Thursday, December 27, 2007

Catherine Wilson, Bureau Chief
Northern Westchester

How A Serious Sex Offender Escaped Authorities In Northern Westchester

In September of this year, Jose Broudwiack, who previously had been convicted as a sex offender in California, was stopped by the Port Chester Police for a traffic violation. Broudwiack had originally entered the United States illegally from his native Peru. He served time in California but failed to show for subsequent court appearances at which time an arrest warrant and a deportation order was issued for him.

By 2002, Broudwiack was in New York State where he was pulled over by a State Trooper for a traffic violation. By then, Broudwiack was using an alias, so no connection could be made to his criminal record. The following year, Broudwiack had his license revoked for failing to answer a court summons. In 2005, Broudwiack’s saga continued – he was once again stopped for a traffic violation. His previous criminal record was not revealed and again, he ignored the summons and had his license revoked.

But it was Broudwiack’s latest activities that caught the attention of his neighbors, local authorities, and government officials. In September, when he was stopped for a traffic violation, the Port Chester Police ran a
background check which uncovered both his revoked license and his prior arrest in California. An additional check revealed that he had never registered as a sex offender in New York. The case was handed over to the State Police. In the interim, Broudwiack made bail on his driving violations and once again disappeared.

In October of this year, the State Police caught up with him in the hamlet of Purdys and charged him with
failing to register as a sex offender in New York, a misdemeanor. At his hearing in North Salem Town Court,
Broudwiack made bail of $10,000. He subsequently failed to show up for his next court appearance and has once again disappeared.

This long saga of a career criminal escaping justice provoked Assemblyman Greg Ball, who proceeded to
accuse the police and the courts of bungling the case. Chat rooms and immigrant forums have filled with rants on the issue under headings such as “Illegal Alien Sex Predator Runs Around United States Unabated”. However,
the rhetoric fails to note precisely how a career criminal, illegal im-migrant or not, can evade detection and incarceration. In these days of rampant identity the , it’s all too easy for a predator like Jose Broudwiack
to run free in our midst for years.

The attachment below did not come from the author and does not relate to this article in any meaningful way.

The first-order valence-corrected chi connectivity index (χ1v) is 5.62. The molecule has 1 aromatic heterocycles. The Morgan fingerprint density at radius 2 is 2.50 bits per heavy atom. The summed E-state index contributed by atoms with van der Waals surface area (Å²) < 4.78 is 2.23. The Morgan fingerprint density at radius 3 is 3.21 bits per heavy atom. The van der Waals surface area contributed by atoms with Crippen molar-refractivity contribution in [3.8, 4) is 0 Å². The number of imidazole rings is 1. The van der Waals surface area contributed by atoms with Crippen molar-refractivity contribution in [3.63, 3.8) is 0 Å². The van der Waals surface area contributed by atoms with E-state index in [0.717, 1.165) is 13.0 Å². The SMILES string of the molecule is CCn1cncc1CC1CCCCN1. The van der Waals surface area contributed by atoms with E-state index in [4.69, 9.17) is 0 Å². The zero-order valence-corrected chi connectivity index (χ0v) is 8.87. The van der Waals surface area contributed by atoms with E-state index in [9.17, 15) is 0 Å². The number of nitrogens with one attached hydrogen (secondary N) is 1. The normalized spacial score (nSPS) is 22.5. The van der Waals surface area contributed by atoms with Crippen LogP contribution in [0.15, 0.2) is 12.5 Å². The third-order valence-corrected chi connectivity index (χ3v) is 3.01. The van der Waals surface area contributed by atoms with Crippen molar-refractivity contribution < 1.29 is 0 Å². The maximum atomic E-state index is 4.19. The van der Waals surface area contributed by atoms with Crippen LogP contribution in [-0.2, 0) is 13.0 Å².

An interview with Lieutenant Glenn Miner of the New York State Police revealed some of the difficulties
encountered when dealing with such a career criminal. Lt. Miner noted that such criminals often carry
multiple identities. An alias means a criminal is simply using a different name. An identification means
the criminal has taken the time to establish the alias so it is verifiable with address or credit checks, even
to the extent of having supportive employment records.

Such identities will be “clean” – that is, they will not show any violations or criminal record. If such an
individual is pulled over for a traffic violation, the apprehending police officer has no way of knowing he is
dealing with a criminal, since the driver’s license produced will not show any infractions or arrests.

The only way the officer can do further checks is if he has “probable cause” – the offender would have to
do something that arouses the of-ficer’s suspicion. Only if the officer becomes suspicious, believing that
he is indeed dealing with a criminal or someone using a false identity, might he detain that individual at
the police station for further investigation, including fingerprint and background checks.

Lt. Miner explained that doing such additional checks is strictly governed by both state and federal
laws. Police officer must have a legitimate rationale for wanting to do the background checks and even then, a
database search is restricted by civil liberty, privacy, and national security laws. It is not a simple matter of
“Google-ing” the individual’s name into a computer and instantaneously retrieving the entire criminal record
à la television crime shows.

Each state and local jurisdiction has its own method of entering criminal data. What constitutes a crime
may be classified differently from jurisdiction to jurisdiction. Lt. Miner noted that a level one sex offense
in New York may not correspond to a similar categorizing in California.

Even when states do share data on criminals, the information often must be sorted through manually before it is useable, hence, a possible reason why the initial traffic stop on Broudwiack did not connect his prior criminal record in California.

In the case of an illegal immigrant such as Broudwiack, many of the crimes may not have been reported to begin with. As the Center for Immigration Studies notes:

“Many victims of immigrant criminals fear reporting crimes to the police because their victimizers are of
the same nationality, and thus are more likely to retaliate in ways that dissuade them from calling the police”.

Of course, all of this assumes that the police have a correct identity to pursue to begin with; which, in the
case of career criminals, is often not the case. The driver’s license that an officer holds in his hand could
be based on a stolen identity.

In that case, even a detailed background check will reveal nothing and the individual will be released. Lt.
Miner noted that there are literally “thousands of ways for a criminal to forge an identity”.

The police have to rely on paper identifications at traffic stops since they currently have no other means of ascertaining identity. Fingerprints and DNA testing would correctly identify an individual, but those checks are beyond the scope of a routine traffic stop.

Again, the officer would have to have “probable cause” to detain the individual at the police station to be able
to conduct such testing. If the criminal is expert at escaping detection, he/she is unlikely to do anything to
raise the suspicions of the officer to warrant detention.